Comic Book Review

Empyre: X-Men #1

Empyre: X-Men #1

Written by: Jonathan Hickman, Tini Howard

Art by Matteo Buffagni

Cover Art by: Mike McKone

Marvel Comics


Plant people from outer space have come to Earth and, wouldn’t you know it, they just happen to be here when millions of mutants rise as undead creatures hungry for human flesh. The X-Men return to Genosha in a tale so crazy, it’s taking the entire writing crew of the X-Men line to tackle it!

I think I’m bound to sound a little down on Empyre by this point, but I want to say upfront that that’s not because this line is any worse than the others. I’ve just read this story before, and kinda know how it’s going to turn out, and I care about these characters a little less, since of course, I read all my favorites first. The larger points of the story are all the same, we’re just getting to them a little differently, and we’re getting to see how they effect other characters. But I don’t think any one person is meant to read them all. And if this weren’t my job, I likely wouldn’t be, so please understand that my complaint is that these endless tie ins seem to exist only as a way to sell more books, and not that the story or art or anything else is less than brilliant.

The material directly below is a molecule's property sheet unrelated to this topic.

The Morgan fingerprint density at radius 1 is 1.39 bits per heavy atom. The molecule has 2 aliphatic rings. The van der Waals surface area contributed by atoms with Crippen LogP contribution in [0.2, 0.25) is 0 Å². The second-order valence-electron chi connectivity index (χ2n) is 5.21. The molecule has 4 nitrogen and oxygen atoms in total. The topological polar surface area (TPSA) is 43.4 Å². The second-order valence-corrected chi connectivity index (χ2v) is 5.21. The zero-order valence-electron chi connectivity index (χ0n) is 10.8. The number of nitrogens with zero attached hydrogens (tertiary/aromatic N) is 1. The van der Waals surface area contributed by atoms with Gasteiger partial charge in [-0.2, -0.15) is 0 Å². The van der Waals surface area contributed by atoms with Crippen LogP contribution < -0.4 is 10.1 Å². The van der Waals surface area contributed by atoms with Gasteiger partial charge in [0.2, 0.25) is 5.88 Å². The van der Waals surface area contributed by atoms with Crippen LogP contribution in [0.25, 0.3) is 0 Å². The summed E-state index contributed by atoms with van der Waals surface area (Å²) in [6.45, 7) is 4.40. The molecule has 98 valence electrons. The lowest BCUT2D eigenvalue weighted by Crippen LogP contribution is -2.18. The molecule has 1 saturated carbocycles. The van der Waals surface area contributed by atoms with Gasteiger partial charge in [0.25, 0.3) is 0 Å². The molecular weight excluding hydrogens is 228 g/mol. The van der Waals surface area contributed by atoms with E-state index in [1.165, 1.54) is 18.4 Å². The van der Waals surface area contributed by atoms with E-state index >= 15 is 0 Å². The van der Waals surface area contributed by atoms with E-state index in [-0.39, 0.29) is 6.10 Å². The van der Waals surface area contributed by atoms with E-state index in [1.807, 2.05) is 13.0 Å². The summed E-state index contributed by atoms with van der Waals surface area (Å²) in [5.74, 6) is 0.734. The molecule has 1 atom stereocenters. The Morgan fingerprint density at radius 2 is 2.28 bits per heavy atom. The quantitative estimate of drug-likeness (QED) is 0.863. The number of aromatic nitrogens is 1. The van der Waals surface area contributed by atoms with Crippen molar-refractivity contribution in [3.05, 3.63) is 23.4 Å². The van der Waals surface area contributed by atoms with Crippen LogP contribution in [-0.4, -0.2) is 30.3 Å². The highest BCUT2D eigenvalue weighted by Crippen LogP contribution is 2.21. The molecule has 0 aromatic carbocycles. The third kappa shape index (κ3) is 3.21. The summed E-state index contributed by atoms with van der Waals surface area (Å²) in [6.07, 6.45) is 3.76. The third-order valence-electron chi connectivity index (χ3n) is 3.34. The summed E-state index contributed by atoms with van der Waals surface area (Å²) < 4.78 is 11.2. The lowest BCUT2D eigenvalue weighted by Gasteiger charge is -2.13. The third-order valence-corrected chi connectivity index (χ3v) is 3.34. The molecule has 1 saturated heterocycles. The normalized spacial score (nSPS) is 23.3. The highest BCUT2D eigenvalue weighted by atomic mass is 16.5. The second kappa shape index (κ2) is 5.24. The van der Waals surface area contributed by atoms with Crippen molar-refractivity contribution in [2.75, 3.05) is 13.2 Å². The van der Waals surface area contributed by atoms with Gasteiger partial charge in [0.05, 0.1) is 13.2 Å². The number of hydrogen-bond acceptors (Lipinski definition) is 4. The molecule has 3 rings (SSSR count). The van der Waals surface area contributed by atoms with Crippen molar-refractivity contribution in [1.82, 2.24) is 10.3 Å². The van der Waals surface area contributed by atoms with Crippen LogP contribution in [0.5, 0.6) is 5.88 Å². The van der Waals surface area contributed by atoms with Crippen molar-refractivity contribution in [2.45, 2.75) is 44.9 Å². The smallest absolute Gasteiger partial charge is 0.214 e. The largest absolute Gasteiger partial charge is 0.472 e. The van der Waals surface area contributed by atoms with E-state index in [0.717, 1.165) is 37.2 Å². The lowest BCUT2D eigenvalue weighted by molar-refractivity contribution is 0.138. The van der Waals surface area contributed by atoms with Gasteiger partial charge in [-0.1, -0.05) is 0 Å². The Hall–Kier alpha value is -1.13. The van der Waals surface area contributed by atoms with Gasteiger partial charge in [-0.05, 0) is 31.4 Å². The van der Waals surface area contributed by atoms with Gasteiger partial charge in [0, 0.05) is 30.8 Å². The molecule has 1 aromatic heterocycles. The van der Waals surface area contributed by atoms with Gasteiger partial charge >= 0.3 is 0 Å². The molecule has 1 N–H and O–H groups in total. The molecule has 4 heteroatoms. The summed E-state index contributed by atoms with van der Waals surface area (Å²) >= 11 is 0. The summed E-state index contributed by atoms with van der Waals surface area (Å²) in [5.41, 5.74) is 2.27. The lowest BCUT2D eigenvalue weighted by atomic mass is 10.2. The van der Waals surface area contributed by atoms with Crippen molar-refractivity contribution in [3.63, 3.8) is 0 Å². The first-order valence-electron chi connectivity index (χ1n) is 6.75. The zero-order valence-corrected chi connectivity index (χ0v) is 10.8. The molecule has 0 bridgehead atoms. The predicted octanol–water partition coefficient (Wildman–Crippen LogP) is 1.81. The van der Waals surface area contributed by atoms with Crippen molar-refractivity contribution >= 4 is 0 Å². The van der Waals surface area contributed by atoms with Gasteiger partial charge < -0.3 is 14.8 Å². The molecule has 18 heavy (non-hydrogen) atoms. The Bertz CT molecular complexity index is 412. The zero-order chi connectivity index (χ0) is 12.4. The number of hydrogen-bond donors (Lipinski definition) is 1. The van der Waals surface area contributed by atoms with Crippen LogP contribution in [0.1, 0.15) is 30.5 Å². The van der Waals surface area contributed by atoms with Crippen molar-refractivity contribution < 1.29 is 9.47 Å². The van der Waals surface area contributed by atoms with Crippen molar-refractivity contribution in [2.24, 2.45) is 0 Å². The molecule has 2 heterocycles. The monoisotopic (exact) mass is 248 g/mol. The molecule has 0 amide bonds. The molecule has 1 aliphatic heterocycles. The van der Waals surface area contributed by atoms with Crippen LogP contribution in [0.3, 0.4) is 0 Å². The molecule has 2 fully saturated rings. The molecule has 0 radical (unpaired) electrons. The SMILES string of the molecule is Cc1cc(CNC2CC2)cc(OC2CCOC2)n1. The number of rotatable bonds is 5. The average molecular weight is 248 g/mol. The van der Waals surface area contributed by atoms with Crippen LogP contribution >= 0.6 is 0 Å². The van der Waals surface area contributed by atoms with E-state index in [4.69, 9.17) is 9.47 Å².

I like what they’re doing here. Marvel is upping the ante every few pages, and the world is about to end in about five different ways. As I’ve said before, it’s silly and fun and action-packed, and it’s everything I read comics for. I love it. But I don’t really recommend reading every single one. It’s just too much. Pick your favorite team and follow them through it all, then come back to the rest later on. There’s no doubt in my mind I would have raved about this issue if I had reviewed it first, but it’s hard to say anything nice that I haven’t said before. A few times. But the bottom line is, if you’re into the X-Men, especially the characters highlighted here, you’re going to love this.




Zombies and Mutants and Plants, Oh My!

As much as I praise the overarching story, these endless tie-ins get harder and harder for me to like as I read each one. All the action and excitement is there, but I feel like I'm experiencing deja vu all over again as I read the same story from a multitude of points of view. Maybe it's best to stick with your favorites.


Brian has been reading comics since January, 1987, when the death of Optimus Prime rocked his young world. Once a regular presenter on The Nerdstravaganza Podcast, Brian now writes for Florida Geek Scene.